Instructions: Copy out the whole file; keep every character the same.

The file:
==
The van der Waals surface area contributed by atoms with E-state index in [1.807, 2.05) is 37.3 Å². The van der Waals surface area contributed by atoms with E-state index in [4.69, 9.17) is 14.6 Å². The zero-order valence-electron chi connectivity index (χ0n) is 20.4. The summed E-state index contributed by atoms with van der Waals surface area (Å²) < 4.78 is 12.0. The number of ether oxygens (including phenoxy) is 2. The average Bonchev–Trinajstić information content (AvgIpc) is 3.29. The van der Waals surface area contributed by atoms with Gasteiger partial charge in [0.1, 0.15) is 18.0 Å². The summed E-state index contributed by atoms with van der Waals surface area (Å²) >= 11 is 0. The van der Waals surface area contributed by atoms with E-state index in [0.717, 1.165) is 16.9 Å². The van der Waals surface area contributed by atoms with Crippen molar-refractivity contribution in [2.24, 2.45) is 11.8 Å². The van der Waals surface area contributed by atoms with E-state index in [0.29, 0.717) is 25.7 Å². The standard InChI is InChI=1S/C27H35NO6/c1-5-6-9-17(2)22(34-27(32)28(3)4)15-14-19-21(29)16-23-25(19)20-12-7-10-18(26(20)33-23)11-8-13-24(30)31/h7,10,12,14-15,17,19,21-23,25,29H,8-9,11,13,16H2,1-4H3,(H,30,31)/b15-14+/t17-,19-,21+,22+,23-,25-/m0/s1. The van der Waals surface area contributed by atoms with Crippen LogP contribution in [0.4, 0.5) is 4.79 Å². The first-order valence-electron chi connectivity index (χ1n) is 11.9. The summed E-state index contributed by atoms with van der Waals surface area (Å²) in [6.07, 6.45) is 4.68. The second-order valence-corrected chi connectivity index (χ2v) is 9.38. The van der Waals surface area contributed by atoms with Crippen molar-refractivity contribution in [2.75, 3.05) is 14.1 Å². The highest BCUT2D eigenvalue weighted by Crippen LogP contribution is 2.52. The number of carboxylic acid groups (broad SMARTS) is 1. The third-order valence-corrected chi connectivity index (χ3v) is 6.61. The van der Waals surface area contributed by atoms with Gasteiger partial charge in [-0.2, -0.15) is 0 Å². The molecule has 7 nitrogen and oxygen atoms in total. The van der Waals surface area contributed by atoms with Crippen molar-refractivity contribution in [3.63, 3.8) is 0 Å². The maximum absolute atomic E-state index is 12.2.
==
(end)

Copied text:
The van der Waals surface area contributed by atoms with E-state index in [1.807, 2.05) is 37.3 Å². The van der Waals surface area contributed by atoms with E-state index in [4.69, 9.17) is 14.6 Å². The zero-order valence-electron chi connectivity index (χ0n) is 20.4. The summed E-state index contributed by atoms with van der Waals surface area (Å²) < 4.78 is 12.0. The number of ether oxygens (including phenoxy) is 2. The average Bonchev–Trinajstić information content (AvgIpc) is 3.29. The van der Waals surface area contributed by atoms with Gasteiger partial charge in [0.1, 0.15) is 18.0 Å². The summed E-state index contributed by atoms with van der Waals surface area (Å²) >= 11 is 0. The van der Waals surface area contributed by atoms with E-state index in [0.717, 1.165) is 16.9 Å². The van der Waals surface area contributed by atoms with Crippen molar-refractivity contribution in [2.24, 2.45) is 11.8 Å². The van der Waals surface area contributed by atoms with E-state index in [0.29, 0.717) is 25.7 Å². The standard InChI is InChI=1S/C27H35NO6/c1-5-6-9-17(2)22(34-27(32)28(3)4)15-14-19-21(29)16-23-25(19)20-12-7-10-18(26(20)33-23)11-8-13-24(30)31/h7,10,12,14-15,17,19,21-23,25,29H,8-9,11,13,16H2,1-4H3,(H,30,31)/b15-14+/t17-,19-,21+,22+,23-,25-/m0/s1. The van der Waals surface area contributed by atoms with Crippen LogP contribution in [0.4, 0.5) is 4.79 Å². The first-order valence-electron chi connectivity index (χ1n) is 11.9. The summed E-state index contributed by atoms with van der Waals surface area (Å²) in [6.07, 6.45) is 4.68. The second-order valence-corrected chi connectivity index (χ2v) is 9.38. The van der Waals surface area contributed by atoms with Crippen molar-refractivity contribution in [2.75, 3.05) is 14.1 Å². The highest BCUT2D eigenvalue weighted by Crippen LogP contribution is 2.52. The number of carboxylic acid groups (broad SMARTS) is 1. The third-order valence-corrected chi connectivity index (χ3v) is 6.61. The van der Waals surface area contributed by atoms with Gasteiger partial charge in [-0.2, -0.15) is 0 Å². The molecule has 7 nitrogen and oxygen atoms in total. The van der Waals surface area contributed by atoms with Crippen molar-refractivity contribution in [3.63, 3.8) is 0 Å². The maximum absolute atomic E-state index is 12.2.